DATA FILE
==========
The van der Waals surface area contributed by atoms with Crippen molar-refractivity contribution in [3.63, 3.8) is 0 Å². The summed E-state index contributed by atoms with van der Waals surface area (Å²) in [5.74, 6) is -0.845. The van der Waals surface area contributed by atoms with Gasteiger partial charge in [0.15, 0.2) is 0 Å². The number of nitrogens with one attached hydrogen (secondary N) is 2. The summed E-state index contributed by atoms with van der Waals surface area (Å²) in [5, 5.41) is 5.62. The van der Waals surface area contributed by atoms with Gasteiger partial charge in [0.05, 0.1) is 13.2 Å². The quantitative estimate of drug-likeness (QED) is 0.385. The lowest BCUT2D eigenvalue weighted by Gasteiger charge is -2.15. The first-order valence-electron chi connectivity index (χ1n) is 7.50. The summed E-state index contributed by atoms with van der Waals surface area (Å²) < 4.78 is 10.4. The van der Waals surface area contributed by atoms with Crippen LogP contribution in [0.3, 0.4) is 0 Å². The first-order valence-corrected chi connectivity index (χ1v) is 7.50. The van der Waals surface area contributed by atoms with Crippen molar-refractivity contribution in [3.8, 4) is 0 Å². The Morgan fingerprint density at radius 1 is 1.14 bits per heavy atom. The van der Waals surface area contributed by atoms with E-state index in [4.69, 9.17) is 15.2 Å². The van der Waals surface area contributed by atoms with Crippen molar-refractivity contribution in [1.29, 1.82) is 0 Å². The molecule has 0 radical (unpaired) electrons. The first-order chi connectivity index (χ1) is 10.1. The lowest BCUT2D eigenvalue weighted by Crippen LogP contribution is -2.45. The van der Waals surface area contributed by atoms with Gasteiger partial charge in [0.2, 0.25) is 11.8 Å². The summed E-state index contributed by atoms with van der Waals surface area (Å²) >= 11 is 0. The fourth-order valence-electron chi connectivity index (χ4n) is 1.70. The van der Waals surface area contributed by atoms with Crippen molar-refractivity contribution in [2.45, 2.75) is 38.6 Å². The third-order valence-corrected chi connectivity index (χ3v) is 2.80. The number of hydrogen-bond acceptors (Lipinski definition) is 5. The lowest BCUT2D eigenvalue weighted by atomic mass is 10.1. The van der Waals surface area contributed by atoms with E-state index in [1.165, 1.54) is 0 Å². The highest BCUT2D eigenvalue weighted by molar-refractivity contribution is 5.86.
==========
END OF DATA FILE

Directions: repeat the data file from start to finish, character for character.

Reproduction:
The van der Waals surface area contributed by atoms with Crippen molar-refractivity contribution in [3.63, 3.8) is 0 Å². The summed E-state index contributed by atoms with van der Waals surface area (Å²) in [5.74, 6) is -0.845. The van der Waals surface area contributed by atoms with Gasteiger partial charge in [0.15, 0.2) is 0 Å². The number of nitrogens with one attached hydrogen (secondary N) is 2. The summed E-state index contributed by atoms with van der Waals surface area (Å²) in [5, 5.41) is 5.62. The van der Waals surface area contributed by atoms with Gasteiger partial charge in [0.05, 0.1) is 13.2 Å². The quantitative estimate of drug-likeness (QED) is 0.385. The lowest BCUT2D eigenvalue weighted by Gasteiger charge is -2.15. The first-order valence-electron chi connectivity index (χ1n) is 7.50. The summed E-state index contributed by atoms with van der Waals surface area (Å²) < 4.78 is 10.4. The van der Waals surface area contributed by atoms with Crippen LogP contribution in [0.3, 0.4) is 0 Å². The first-order valence-corrected chi connectivity index (χ1v) is 7.50. The van der Waals surface area contributed by atoms with Crippen molar-refractivity contribution in [3.8, 4) is 0 Å². The Morgan fingerprint density at radius 1 is 1.14 bits per heavy atom. The van der Waals surface area contributed by atoms with E-state index in [4.69, 9.17) is 15.2 Å². The van der Waals surface area contributed by atoms with Crippen molar-refractivity contribution in [1.29, 1.82) is 0 Å². The molecule has 0 radical (unpaired) electrons. The first-order chi connectivity index (χ1) is 10.1. The lowest BCUT2D eigenvalue weighted by Crippen LogP contribution is -2.45. The van der Waals surface area contributed by atoms with Gasteiger partial charge in [0.2, 0.25) is 11.8 Å². The summed E-state index contributed by atoms with van der Waals surface area (Å²) >= 11 is 0. The fourth-order valence-electron chi connectivity index (χ4n) is 1.70. The van der Waals surface area contributed by atoms with Crippen molar-refractivity contribution in [2.45, 2.75) is 38.6 Å². The third-order valence-corrected chi connectivity index (χ3v) is 2.80. The number of hydrogen-bond acceptors (Lipinski definition) is 5. The lowest BCUT2D eigenvalue weighted by atomic mass is 10.1. The van der Waals surface area contributed by atoms with E-state index in [1.165, 1.54) is 0 Å². The highest BCUT2D eigenvalue weighted by molar-refractivity contribution is 5.86.